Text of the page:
China's economy grew by 6.9% in the first quarter of 2017, according to official figures.
The growth rate, which compares expansion with the same three months in the previous year, was slightly higher than many economists had forecast.
State-led infrastructure spending and demand for new property helped drive the world's second-largest economy.
Last month China cut its growth target for this year to 6.5% from 6.7% in 2016.
Another set of data also suggests a rise in domestic consumption. February retail sales jumped 10.9% from the previous year.
Analysis: Karishma Vaswani, Asia Business CorrespondentWhile we should always remain sceptical of the Chinese government's GDP data, these figures suggest that growth is stabilising.
However, they also demonstrate that Beijing is relying on the same old tricks to drive its economy.
Government spending on infrastructure, a booming property market and taking on debt were all things China's leadership has pledged to move away from in the transition towards a new, modern, open economy.
Yet all three factors are still evident in this data, suggesting that the "old" model of growth that relies so much on the state is alive and well.
Debt is a particular concern. China's total and private debt is now worth more than 250% of GDP and looks set to grow. Analysts are divided about just how equipped China is to handle that much debt, but even the government has said the situation is not ideal and must be addressed.
The question is just how much political appetite there will be to accept a less-than-glamorous growth rate in a year when President Xi Jinping has arguably his most important party congress coming up.
Property slowdown?China is a key driver of the global economy and its performance is closely watched by investors around the world. Its 2016 growth was its slowest in in 26 years.
Hidenobu Tokuda of the Mizuho Research Institute in Tokyo said China should be trying to slow its growth rate in the long term, though "uncertainties remain high" about how that slowdown would happen.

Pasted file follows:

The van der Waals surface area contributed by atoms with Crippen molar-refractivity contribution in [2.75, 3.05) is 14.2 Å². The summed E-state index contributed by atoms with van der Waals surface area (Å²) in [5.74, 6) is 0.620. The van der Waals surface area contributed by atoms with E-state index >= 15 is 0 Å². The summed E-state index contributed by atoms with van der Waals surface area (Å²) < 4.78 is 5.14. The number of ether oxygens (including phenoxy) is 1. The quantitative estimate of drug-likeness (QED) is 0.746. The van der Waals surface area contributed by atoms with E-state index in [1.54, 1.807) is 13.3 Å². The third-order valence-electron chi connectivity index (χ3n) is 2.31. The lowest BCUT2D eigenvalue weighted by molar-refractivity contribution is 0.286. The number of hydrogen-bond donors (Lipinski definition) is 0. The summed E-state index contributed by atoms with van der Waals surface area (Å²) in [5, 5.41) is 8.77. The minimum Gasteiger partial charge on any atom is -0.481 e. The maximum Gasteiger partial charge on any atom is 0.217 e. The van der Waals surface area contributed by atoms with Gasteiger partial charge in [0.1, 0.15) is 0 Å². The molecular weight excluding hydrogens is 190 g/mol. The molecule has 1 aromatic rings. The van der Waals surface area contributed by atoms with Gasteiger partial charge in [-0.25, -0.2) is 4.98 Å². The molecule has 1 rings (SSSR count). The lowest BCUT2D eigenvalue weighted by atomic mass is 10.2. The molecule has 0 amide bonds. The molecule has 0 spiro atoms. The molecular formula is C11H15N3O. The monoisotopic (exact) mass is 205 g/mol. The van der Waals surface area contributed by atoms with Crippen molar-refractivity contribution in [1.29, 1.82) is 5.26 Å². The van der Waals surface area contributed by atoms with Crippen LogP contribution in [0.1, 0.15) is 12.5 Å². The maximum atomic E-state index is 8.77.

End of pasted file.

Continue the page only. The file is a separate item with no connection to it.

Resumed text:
Meanwhile Brian Jackson of IHS Global Insight predicted both industrial output and the property sector would slow.
The footage taken inside the airliner shows a man being violently pulled out of his seat and dragged down the aisle as passengers prepared to take off from Chicago to Louisville on Sunday evening.
The airline in question - United - has tweeted an apology for what happened and says it is investigating.
One 50-second clip of the incident on Twitter was re-tweeted 16,000 times since it was posted that day.
Jayse D Anspach, who posted the footage, tweeted: "#United overbooked and wanted four of us to volunteer to give up our seats for personnel that needed to be at work the next day."
"No one volunteered, so United decided to choose for us. They chose an Asian doctor and his wife."
"The doctor needed to work at the hospital the next day, so he refused to volunteer," Mr Anspach added.
"Ten minutes later, the doctor runs back into the plane with a bloody face, clings to a post in the back, chanting, "I need to go home."
United Airlines incident: What went wrong?
One of the three security officers involved has been "placed on leave", the Chicago Department of Aviation said, and his actions were "obviously not condoned by the Department".
The department also said it would carry out a review into the incident, which it said was "not in accordance with our standard operating procedure".
Another passenger Audra D. Bridges, posted a video of the incident on Facebook that has been viewed over 400,000 times.
She wrote: "Please share this video. We are on this flight. United airlines overbooked the flight."
"They randomly selected people to kick off so their standby crew could have a seat.
"This man is a doctor and has to be at the hospital in the morning," she added.
"He did not want to get off. We are all shaky and so disgusted."
Thousands of Facebook comments have been posted about what happened.
One person wrote: "This is infuriating"
Another posted: "OMG So sad to see someone being treated like this. I wont fly United ever again."
But another felt the video raised some unanswered questions.
"There has to be more to this story," he said.
"Usually when a flight is overbooked they offer free flight vouchers to those willing to change flights or go on standby and a couple of people will jump at those as their travel plans may be flexible."
"I feel like this specific incident HAS to be deeper than what we are seeing in this video," he added.
In a statement United airlines told the BBC: "Flight 3411 from Chicago to Louisville was overbooked."
"After our team looked for volunteers, one customer refused to leave the aircraft voluntarily and law enforcement was asked to come to the gate," the airline added.